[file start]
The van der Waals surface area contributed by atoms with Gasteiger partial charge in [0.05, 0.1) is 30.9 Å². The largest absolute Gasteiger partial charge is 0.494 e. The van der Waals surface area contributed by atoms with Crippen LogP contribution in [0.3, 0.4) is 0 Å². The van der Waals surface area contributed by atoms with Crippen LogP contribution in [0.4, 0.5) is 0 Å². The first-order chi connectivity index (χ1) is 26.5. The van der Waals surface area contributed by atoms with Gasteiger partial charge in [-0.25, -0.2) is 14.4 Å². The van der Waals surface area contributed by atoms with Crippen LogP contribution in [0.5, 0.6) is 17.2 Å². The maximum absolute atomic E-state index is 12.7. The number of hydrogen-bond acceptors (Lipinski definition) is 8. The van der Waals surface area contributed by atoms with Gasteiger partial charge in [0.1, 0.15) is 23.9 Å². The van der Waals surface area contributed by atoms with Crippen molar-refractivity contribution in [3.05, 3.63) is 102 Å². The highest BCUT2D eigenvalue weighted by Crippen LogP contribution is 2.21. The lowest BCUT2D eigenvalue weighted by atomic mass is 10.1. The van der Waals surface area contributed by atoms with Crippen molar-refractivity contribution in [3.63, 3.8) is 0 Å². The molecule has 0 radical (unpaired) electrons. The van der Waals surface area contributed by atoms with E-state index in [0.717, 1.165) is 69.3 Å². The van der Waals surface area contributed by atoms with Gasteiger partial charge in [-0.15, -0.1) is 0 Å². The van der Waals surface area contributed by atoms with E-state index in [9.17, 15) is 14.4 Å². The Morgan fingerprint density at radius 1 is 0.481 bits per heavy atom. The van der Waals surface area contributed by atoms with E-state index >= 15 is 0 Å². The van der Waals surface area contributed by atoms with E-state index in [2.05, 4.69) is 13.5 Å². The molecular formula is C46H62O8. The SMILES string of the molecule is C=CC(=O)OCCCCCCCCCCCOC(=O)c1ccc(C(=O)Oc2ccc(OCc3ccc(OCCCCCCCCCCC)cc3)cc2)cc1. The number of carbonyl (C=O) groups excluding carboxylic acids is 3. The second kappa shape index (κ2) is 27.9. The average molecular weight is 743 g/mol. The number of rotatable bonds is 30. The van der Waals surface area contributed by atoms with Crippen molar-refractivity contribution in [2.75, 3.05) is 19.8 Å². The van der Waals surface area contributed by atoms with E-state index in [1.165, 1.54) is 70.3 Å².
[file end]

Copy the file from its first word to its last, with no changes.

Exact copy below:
The van der Waals surface area contributed by atoms with Gasteiger partial charge in [0.05, 0.1) is 30.9 Å². The largest absolute Gasteiger partial charge is 0.494 e. The van der Waals surface area contributed by atoms with Crippen LogP contribution in [0.3, 0.4) is 0 Å². The van der Waals surface area contributed by atoms with Crippen LogP contribution in [0.4, 0.5) is 0 Å². The first-order chi connectivity index (χ1) is 26.5. The van der Waals surface area contributed by atoms with Gasteiger partial charge in [-0.25, -0.2) is 14.4 Å². The van der Waals surface area contributed by atoms with Crippen LogP contribution in [0.5, 0.6) is 17.2 Å². The maximum absolute atomic E-state index is 12.7. The number of hydrogen-bond acceptors (Lipinski definition) is 8. The van der Waals surface area contributed by atoms with Gasteiger partial charge in [0.1, 0.15) is 23.9 Å². The van der Waals surface area contributed by atoms with Crippen molar-refractivity contribution in [3.05, 3.63) is 102 Å². The highest BCUT2D eigenvalue weighted by Crippen LogP contribution is 2.21. The lowest BCUT2D eigenvalue weighted by atomic mass is 10.1. The van der Waals surface area contributed by atoms with Crippen molar-refractivity contribution in [3.63, 3.8) is 0 Å². The molecule has 0 radical (unpaired) electrons. The van der Waals surface area contributed by atoms with E-state index in [0.717, 1.165) is 69.3 Å². The van der Waals surface area contributed by atoms with Gasteiger partial charge in [-0.15, -0.1) is 0 Å². The van der Waals surface area contributed by atoms with E-state index in [9.17, 15) is 14.4 Å². The Morgan fingerprint density at radius 1 is 0.481 bits per heavy atom. The van der Waals surface area contributed by atoms with E-state index >= 15 is 0 Å². The van der Waals surface area contributed by atoms with E-state index in [2.05, 4.69) is 13.5 Å². The molecular formula is C46H62O8. The SMILES string of the molecule is C=CC(=O)OCCCCCCCCCCCOC(=O)c1ccc(C(=O)Oc2ccc(OCc3ccc(OCCCCCCCCCCC)cc3)cc2)cc1. The number of carbonyl (C=O) groups excluding carboxylic acids is 3. The second kappa shape index (κ2) is 27.9. The average molecular weight is 743 g/mol. The number of rotatable bonds is 30. The van der Waals surface area contributed by atoms with Crippen molar-refractivity contribution in [2.75, 3.05) is 19.8 Å². The van der Waals surface area contributed by atoms with E-state index in [1.165, 1.54) is 70.3 Å².